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Mithra
Mithra
(Avestan: 𐬀𐬭𐬚𐬌𐬨 Miθra, Old Persian: 𐎷𐎰𐎼 Miça) is the Zoroastrian
Zoroastrian
angelic Divinity
Divinity
(yazata) of Covenant, Light, and Oath. In addition to being the Divinity
Divinity
of Contracts, Mithra
Mithra
is also a judicial figure, an all-seeing Protector of Truth, and the Guardian of Cattle, the Harvest, and of The Waters. The Romans attributed their Mithraic mysteries
Mithraic mysteries
(the mystery religion known as Mithraism) to "Persian" (i.e. Zoroastrian) sources relating to Mithra. Since the early 1970s, the dominant scholarship has noted dissimilarities between the Persian and Roman traditions, making it, at most, the result of Roman perceptions of (Pseudo-)Zoroastrian ideas.[1]

Contents

1 Etymology 2 In scripture 3 In inscriptions 4 In tradition 5 In Manichaeism 6 See also 7 References 8 Bibliography

Etymology[edit] The Avestan
Avestan
common noun miθra along with the Vedic common noun mitra derive from Proto-Iranian *miθra, from the root mi- "to bind", with the "tool suffix" -θra- "causing to." Thus, etymologically miθra/mitra means "that which causes binding", preserved in the Avestan
Avestan
word for "Covenant, Contract, Oath".[citation needed] In Middle Iranian
Middle Iranian
languages (Middle Persian, Parthian etc.), miθra became mihr, from which New Persian
New Persian
مهر mihr, Kurdish mehr and mir, Wanetsi and Wazirwola (Pashto) mērə/myer, and Armenian mihr/mher ultimately derive. In scripture[edit] Mithra
Mithra
is mentioned by name once in the Gathas in Yasna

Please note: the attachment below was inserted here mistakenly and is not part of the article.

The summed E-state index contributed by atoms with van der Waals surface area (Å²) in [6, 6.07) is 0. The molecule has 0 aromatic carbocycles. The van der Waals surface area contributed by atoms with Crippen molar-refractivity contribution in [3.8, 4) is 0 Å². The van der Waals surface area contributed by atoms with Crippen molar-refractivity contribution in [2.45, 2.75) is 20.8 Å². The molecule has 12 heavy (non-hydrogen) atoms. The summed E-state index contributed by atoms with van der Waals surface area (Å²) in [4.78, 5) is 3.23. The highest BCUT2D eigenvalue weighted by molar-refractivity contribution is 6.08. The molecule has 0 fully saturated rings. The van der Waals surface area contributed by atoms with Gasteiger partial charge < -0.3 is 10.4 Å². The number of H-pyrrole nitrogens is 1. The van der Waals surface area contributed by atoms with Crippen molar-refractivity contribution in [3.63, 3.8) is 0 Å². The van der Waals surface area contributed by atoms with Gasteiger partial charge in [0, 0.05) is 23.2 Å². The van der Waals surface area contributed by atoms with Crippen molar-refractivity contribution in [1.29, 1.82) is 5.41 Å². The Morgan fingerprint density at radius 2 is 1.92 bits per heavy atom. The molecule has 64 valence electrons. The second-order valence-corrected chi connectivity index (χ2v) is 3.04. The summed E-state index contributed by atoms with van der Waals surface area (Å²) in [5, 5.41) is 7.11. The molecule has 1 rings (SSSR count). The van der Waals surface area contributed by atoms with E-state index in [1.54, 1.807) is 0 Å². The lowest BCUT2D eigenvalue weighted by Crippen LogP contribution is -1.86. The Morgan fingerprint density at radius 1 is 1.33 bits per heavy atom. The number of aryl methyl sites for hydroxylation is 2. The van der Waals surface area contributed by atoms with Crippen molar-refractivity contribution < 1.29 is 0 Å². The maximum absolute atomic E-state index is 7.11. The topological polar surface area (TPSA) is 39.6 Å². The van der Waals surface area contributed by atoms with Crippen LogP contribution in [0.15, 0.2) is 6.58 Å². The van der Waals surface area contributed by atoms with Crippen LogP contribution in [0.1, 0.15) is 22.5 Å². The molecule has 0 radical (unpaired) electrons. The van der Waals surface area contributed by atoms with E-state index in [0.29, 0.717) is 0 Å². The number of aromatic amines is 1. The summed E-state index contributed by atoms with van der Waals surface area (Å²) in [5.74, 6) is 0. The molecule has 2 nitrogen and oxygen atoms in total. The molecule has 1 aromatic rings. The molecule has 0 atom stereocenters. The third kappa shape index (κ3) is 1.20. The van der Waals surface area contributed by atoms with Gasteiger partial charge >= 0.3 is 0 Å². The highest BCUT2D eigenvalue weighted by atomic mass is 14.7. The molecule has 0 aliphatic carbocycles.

Yasna
46:5, the Gathas is the oldest texts of Zoroastrianism
Zoroastrianism
and traditionally attributed to Zoroaster
Zoroaster
himself, however, Mithra
Mithra
is not mentioned by name in the Yasna
Yasna
Haptanghaiti, a seven-verse section of the Yasna liturgy that is linguistically as old as the Gathas. As a member of the Iranian Ahuric Triad, a feature that only Ahura Mazda
Ahura Mazda
and Ahura Berezaiti (Apam Napat) also have, Mithra
Mithra
is an exalted figure. Together with Rashnu "Justice" and Sraosha "Obedience", Mithra
Mithra
is one of the three judges at the Chinvat Bridge, the "Bridge of Separation" that all Souls must cross. Unlike Sraosha, Mithra
Mithra
is not, however, a Psychopomp, a guide of souls to the place of the dead. Should the Good Thoughts, Words and Deeds outweigh the Bad, Sraosha alone conveys the Soul across the Bridge. As the Divinity
Divinity
of Contract, Mithra
Mithra
is undeceivable, infallible, eternally watchful, and never-resting. Mithra
Mithra